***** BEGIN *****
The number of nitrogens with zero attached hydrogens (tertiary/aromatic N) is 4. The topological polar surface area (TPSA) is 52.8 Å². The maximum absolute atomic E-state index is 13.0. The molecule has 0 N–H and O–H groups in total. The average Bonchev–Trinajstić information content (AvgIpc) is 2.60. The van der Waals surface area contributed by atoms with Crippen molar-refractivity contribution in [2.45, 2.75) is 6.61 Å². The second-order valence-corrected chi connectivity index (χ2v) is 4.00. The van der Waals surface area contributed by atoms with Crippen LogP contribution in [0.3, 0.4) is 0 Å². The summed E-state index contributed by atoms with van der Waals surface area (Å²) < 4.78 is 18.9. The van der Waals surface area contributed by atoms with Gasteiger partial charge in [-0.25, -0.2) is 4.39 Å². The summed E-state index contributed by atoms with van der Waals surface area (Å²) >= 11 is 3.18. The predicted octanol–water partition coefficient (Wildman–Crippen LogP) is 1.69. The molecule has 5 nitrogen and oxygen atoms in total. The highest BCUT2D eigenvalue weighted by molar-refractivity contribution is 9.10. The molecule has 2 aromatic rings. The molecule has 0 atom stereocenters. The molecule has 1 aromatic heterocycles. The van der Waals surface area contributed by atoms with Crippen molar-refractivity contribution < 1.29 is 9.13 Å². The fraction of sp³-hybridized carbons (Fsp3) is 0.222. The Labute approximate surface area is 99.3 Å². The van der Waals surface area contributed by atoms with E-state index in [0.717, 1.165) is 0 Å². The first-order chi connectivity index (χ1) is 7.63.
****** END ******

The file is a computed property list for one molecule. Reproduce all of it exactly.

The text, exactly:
The number of nitrogens with zero attached hydrogens (tertiary/aromatic N) is 4. The topological polar surface area (TPSA) is 52.8 Å². The maximum absolute atomic E-state index is 13.0. The molecule has 0 N–H and O–H groups in total. The average Bonchev–Trinajstić information content (AvgIpc) is 2.60. The van der Waals surface area contributed by atoms with Crippen molar-refractivity contribution in [2.45, 2.75) is 6.61 Å². The second-order valence-corrected chi connectivity index (χ2v) is 4.00. The van der Waals surface area contributed by atoms with Crippen LogP contribution in [0.3, 0.4) is 0 Å². The summed E-state index contributed by atoms with van der Waals surface area (Å²) < 4.78 is 18.9. The van der Waals surface area contributed by atoms with Gasteiger partial charge in [-0.25, -0.2) is 4.39 Å². The summed E-state index contributed by atoms with van der Waals surface area (Å²) >= 11 is 3.18. The predicted octanol–water partition coefficient (Wildman–Crippen LogP) is 1.69. The molecule has 5 nitrogen and oxygen atoms in total. The highest BCUT2D eigenvalue weighted by molar-refractivity contribution is 9.10. The molecule has 2 aromatic rings. The molecule has 0 atom stereocenters. The molecule has 1 aromatic heterocycles. The van der Waals surface area contributed by atoms with Crippen molar-refractivity contribution < 1.29 is 9.13 Å². The fraction of sp³-hybridized carbons (Fsp3) is 0.222. The Labute approximate surface area is 99.3 Å². The van der Waals surface area contributed by atoms with E-state index in [0.717, 1.165) is 0 Å². The first-order chi connectivity index (χ1) is 7.63.